In pagan or Jewish worship, when the participant sits down to partake of the sacrifice, the sacrifice has already been made. The animal to be sacrificed has been slain. The blood has been smeared on the altar. The portions of the sacrifice that are to be burned on the altar have already been burned. Whatever priestly absolution was included in the rite has already been announced. The deity has been appeased. The deity's attitude toward the worshiper is now one of peace and acceptance. The worshiper can now, as the deity's guest, safely eat at the deity's table and partake of the deity's food.

It is this understanding that sets the context for what Paul says in the next chapter of 1 Corinthians regarding the Lord's Supper.

"For I received from the Lord what I also delivered to you, that the Lord Jesus on the night when he was betrayed took bread, and when he had given thanks, he broke it, and said, "This is my body which is for you. Do this in remembrance of me." In the same way also he took the cup, after supper, saying, "This cup is the new covenant in my blood. Do this, as often as you drink it, in remembrance of me." For as often as you eat this bread and drink the cup, you proclaim the Lord’s death until he comes.

Whoever, therefore, eats the bread or drinks the cup of the Lord in an unworthy manner will be guilty concerning the body and blood of the Lord. Let a person examine himself, then, and so eat of the bread and drink of the cup. For anyone who eats and drinks without discerning the body eats and drinks judgment on himself. That is why many of you are weak and ill, and some have died. But if we judged ourselves truly, we would not be judged. But when we are judged by the Lord, we are disciplined so that we may not be condemned along with the world." (I Corinthians 11:23-32)

The issue in this passage is "discerning the body" which in the immediate context is "the body and blood of the Lord".


When we as Christian believers partake of the Lord's Supper by eating the bread and drinking from the cup, emblems of the body and blood of Christ our sacrifice, that sacrifice has already been made, and that "once for all" (Hebrews 7:27). The blood has been spilled. The body has been broken. The high priestly absolution has already been announced. God's wrath has been appeased. God's attitude toward the Christian worshiper is now one of peace and acceptance (Romans 5:1-2). The Christian worshiper can now, as the Lord's guest, safely eat at the Lord's table and partake of the Lord's food in the emblems of that sacrifice. And in doing so we "proclaim the Lord’s death until he comes."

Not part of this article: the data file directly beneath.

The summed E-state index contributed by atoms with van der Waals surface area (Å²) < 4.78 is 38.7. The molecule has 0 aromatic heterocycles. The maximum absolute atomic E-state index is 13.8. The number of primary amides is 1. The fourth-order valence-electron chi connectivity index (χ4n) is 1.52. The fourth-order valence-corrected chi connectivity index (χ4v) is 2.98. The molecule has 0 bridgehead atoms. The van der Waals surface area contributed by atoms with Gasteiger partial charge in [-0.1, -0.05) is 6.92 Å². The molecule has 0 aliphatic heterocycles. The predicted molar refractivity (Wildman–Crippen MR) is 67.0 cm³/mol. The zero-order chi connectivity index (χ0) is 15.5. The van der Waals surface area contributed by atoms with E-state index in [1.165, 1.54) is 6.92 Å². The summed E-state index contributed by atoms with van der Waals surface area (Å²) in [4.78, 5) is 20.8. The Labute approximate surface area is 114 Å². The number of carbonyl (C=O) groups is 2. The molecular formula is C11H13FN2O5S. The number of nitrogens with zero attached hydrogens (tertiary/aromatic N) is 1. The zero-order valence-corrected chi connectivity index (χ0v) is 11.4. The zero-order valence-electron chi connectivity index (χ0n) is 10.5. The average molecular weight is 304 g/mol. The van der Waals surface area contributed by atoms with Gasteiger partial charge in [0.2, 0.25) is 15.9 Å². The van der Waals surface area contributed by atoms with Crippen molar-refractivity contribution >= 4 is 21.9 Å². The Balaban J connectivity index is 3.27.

And not only is there koinonia with the Lord at the Lord's table, there is also koinonia with all of the other guests gathered at the table. That's the point of Paul's words in chapter 10, "we who are many are one body...".

The Lord's table is not just a bare memorial rite, but when rightly understood, an evangelical gospel proclamation. That is why the use of the Word of God is a vital part of the Lord's Supper. It is the Word of God that provides the context and informs the worshiper's mind as to the meaning of the observance so the result is that "discerning the body" vital to the partaking of the ordinance. It is in connection with that Word that the Lord's Supper becomes a means of grace to the believer.

Nor is the Lord's table a place for grieving and mourning. Yes, we grieve and mourn that our sin was the occasion of the sacrificial death of Christ, but we also rejoice in the forgiveness of sins and the restored fellowship (koinonia) we have with God. That is the meaning of our participation at the table. Can you imagine feasting at a table with Jesus Christ and mourning and grieving? May it not be! Such a feast is a time of joy and gladness.

I have seen the Lord's Supper observed in a number of ways over the years I've been a Christian. In some cases the observance has had the air of a perfunctory rite to be hurried through at some point in the regular worship service. In another church, the Lord's table was never allowed to disrupt the pattern of the regular worship service (which was already an hour and a half long), but was added on at the end as another, almost separate service, when your mental and spiritual energy, and even your physical energy was already mostly exhausted.

It is when the Lord's table is woven into and made an integral part of the full service, and has a prominent focal point in the service, that I have found it most meaningful and spiritually refreshing. Not the sermon meditation dominating over the Lord's Supper, nor the Lord's Supper dominating over the meditation on the Word, but both equally together interwoven as one. Then I most fully find the Lord's Supper being the Gospel proclamation and the means of grace to my soul it was intended to be.

EGT - The Expositer's Greek Testament
NIC - The New International Commentary on the New Testament